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Fire!

Part VI of the Auto Saving Series. If you missed a segment, start at the beginning.

If your engine is on fire, it is going to be expensive. Burnt engines ruin much more than your day.

Statistics

According to the National Fire Protection Association (NFPA), in 2007, 365 deaths, 1,500 injuries and more than $1 billion in property damage directly resulted from vehicle fires in the United States. The majority of vehicle fires are attributed to routine maintenance which was neglected.

A driver’s nightmare

Car on Fire

Image via Wikipedia

Driving down the highway, smoke starts rising out of the hood of the car. You pull over to the side of the road and get out. Smoke billows from the rear of the car. The paint blackens on the car. Then, you see the flames. Before the fire department can arrive, the car burns to a black cinder on the side of the road. The upside? You got out.

What causes car fires?

The NFPA says most fires are a result of electrical or mechanical malfunctions or failures. Once the fire starts, leaking flammable fluids and gases make the blaze burn out of control. The heat melts hoses and line joints for brake and transmission fluids, gasoline and power steering fluid.

Does my driving affect my chances of a car fire?

Speed Limit 9 1/2 M.P.H.Yes. How you drive changes the behavior of your car.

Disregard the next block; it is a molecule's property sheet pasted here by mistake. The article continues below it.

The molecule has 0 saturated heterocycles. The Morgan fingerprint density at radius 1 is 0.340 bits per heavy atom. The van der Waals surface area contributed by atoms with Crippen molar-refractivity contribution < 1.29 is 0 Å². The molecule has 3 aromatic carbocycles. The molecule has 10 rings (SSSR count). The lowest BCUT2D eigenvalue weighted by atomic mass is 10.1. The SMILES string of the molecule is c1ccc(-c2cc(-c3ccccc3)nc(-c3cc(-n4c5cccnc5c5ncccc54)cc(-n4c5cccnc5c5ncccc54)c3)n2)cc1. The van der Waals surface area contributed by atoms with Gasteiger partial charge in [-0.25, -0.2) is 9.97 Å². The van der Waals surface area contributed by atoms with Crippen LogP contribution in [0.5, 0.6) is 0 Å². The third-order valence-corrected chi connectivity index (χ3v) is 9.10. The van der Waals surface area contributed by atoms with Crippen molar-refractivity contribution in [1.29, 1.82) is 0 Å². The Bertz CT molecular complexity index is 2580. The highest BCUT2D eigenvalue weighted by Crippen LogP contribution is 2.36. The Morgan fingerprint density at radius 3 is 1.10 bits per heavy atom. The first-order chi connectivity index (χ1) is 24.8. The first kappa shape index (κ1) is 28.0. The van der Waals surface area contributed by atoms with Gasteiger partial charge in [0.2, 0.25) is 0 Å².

1. Follow posted speed limits. They are set to account for road conditions and typical safety features of cars on the road.
  2. Follow traffic rules to prevent collisions. Collisions can start a fire.
  3. Do not smoke in the vehicle. If you must smoke, use the ashtray.
  4. Be aware of changing road conditions. Icy, oily or wet roads can be dangerous. Erratic driving can damage safety and electrical systems in your car which can start fires. Avoid driving under these conditions.

How do I prevent a vehicle fire?

Maintenance. Well, that sounds simple, but you have to ask for the right kind of maintenance. Make or print a list to bring to your mechanic when you have routine maintenance done, like oil, filters and fuse changes.

  1. Check all engine hoses for leaks, wear, damage or weakening.
  2. Check fuel lines and joints.
  3. Check electrical conduits for wear or cracking.
  4. Check electrical wiring for fraying.
  5. Check belts for wear or damage.

What else can I do?

Old car engine

Image by jsalvino via Flickr

Be aware. Know, look at and listen to your vehicle. Get your vehicle to a mechanic if you notice any of the following:

  1. Blistered or cracked hoses.
  2. Loose wiring.
  3. Wiring with cracked insulation or frayed metal.
  4. Fluid leaking under the vehicle.
  5. Change in the sound of the engine running and idling.
  6. Backfiring.
  7. Change in the tone or volume of the exhaust.
  8. Visible exhaust or smoke coming from the tailpipe.

Preventative maintenance is the best deterrent to vehicle fires. Many mechanics will perform these checks for free. Save money by preventing the kind of damage which starts a vehicle fire. Take care of your car, so it can take care of you.

~~~~~~~~~~

Have you ever seen a car burn? Where were you, and was it yours?

~~~~~~~~~~

(c) Ann Marie Dwyer 2011
Reblogging of this or any other post on Momma’s Money Matters is expressly forbidden.
Copyright and Privacy Policy available in The Office.